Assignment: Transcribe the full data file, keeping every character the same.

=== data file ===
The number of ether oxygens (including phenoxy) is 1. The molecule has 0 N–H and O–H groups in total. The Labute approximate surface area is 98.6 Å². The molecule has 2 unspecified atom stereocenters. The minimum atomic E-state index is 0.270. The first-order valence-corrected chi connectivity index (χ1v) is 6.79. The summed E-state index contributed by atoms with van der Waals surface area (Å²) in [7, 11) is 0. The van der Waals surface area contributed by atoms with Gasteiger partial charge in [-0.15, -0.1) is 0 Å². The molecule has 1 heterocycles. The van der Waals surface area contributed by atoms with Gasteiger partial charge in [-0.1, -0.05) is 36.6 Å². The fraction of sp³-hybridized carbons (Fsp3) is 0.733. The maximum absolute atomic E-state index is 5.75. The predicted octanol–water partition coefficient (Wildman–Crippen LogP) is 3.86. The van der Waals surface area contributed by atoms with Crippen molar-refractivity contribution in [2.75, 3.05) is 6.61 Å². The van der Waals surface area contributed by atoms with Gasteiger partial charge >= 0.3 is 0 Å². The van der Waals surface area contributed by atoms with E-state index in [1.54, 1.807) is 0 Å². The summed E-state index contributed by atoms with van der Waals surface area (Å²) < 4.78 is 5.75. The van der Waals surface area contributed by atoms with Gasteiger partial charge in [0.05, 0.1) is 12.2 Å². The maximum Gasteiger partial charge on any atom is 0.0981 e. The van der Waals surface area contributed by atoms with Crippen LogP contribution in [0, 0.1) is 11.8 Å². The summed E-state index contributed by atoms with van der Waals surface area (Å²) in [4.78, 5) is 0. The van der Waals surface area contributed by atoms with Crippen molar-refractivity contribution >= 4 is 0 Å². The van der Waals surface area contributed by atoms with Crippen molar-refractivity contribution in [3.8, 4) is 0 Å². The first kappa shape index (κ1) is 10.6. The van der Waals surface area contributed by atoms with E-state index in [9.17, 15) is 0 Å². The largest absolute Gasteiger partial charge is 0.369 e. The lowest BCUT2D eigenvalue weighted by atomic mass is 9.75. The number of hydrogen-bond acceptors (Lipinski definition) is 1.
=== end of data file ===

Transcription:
The number of ether oxygens (including phenoxy) is 1. The molecule has 0 N–H and O–H groups in total. The Labute approximate surface area is 98.6 Å². The molecule has 2 unspecified atom stereocenters. The minimum atomic E-state index is 0.270. The first-order valence-corrected chi connectivity index (χ1v) is 6.79. The summed E-state index contributed by atoms with van der Waals surface area (Å²) in [7, 11) is 0. The van der Waals surface area contributed by atoms with Gasteiger partial charge in [-0.15, -0.1) is 0 Å². The molecule has 1 heterocycles. The van der Waals surface area contributed by atoms with Gasteiger partial charge in [-0.1, -0.05) is 36.6 Å². The fraction of sp³-hybridized carbons (Fsp3) is 0.733. The maximum absolute atomic E-state index is 5.75. The predicted octanol–water partition coefficient (Wildman–Crippen LogP) is 3.86. The van der Waals surface area contributed by atoms with Crippen molar-refractivity contribution in [2.75, 3.05) is 6.61 Å². The van der Waals surface area contributed by atoms with Gasteiger partial charge >= 0.3 is 0 Å². The van der Waals surface area contributed by atoms with E-state index in [1.54, 1.807) is 0 Å². The summed E-state index contributed by atoms with van der Waals surface area (Å²) < 4.78 is 5.75. The van der Waals surface area contributed by atoms with Gasteiger partial charge in [0.05, 0.1) is 12.2 Å². The maximum Gasteiger partial charge on any atom is 0.0981 e. The van der Waals surface area contributed by atoms with Crippen LogP contribution in [0, 0.1) is 11.8 Å². The summed E-state index contributed by atoms with van der Waals surface area (Å²) in [4.78, 5) is 0. The van der Waals surface area contributed by atoms with Crippen molar-refractivity contribution >= 4 is 0 Å². The van der Waals surface area contributed by atoms with Crippen molar-refractivity contribution in [3.8, 4) is 0 Å². The first kappa shape index (κ1) is 10.6. The van der Waals surface area contributed by atoms with E-state index in [9.17, 15) is 0 Å². The largest absolute Gasteiger partial charge is 0.369 e. The lowest BCUT2D eigenvalue weighted by atomic mass is 9.75. The number of hydrogen-bond acceptors (Lipinski definition) is 1.